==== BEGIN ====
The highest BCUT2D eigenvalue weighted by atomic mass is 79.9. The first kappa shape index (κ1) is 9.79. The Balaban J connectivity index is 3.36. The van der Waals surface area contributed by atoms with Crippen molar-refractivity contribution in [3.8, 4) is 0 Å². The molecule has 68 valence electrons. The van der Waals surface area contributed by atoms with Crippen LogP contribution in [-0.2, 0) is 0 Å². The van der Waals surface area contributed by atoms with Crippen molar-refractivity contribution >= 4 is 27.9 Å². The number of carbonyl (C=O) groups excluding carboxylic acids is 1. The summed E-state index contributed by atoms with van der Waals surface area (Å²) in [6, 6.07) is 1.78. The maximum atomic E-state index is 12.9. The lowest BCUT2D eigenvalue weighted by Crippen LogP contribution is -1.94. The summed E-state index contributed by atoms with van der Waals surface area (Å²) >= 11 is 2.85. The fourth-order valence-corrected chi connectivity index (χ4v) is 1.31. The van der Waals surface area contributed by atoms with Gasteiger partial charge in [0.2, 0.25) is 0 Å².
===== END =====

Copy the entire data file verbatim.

The highest BCUT2D eigenvalue weighted by atomic mass is 79.9. The first kappa shape index (κ1) is 9.79. The Balaban J connectivity index is 3.36. The van der Waals surface area contributed by atoms with Crippen molar-refractivity contribution in [3.8, 4) is 0 Å². The molecule has 68 valence electrons. The van der Waals surface area contributed by atoms with Crippen LogP contribution in [-0.2, 0) is 0 Å². The van der Waals surface area contributed by atoms with Crippen molar-refractivity contribution >= 4 is 27.9 Å². The number of carbonyl (C=O) groups excluding carboxylic acids is 1. The summed E-state index contributed by atoms with van der Waals surface area (Å²) in [6, 6.07) is 1.78. The maximum atomic E-state index is 12.9. The lowest BCUT2D eigenvalue weighted by Crippen LogP contribution is -1.94. The summed E-state index contributed by atoms with van der Waals surface area (Å²) >= 11 is 2.85. The fourth-order valence-corrected chi connectivity index (χ4v) is 1.31. The van der Waals surface area contributed by atoms with Gasteiger partial charge in [0.2, 0.25) is 0 Å².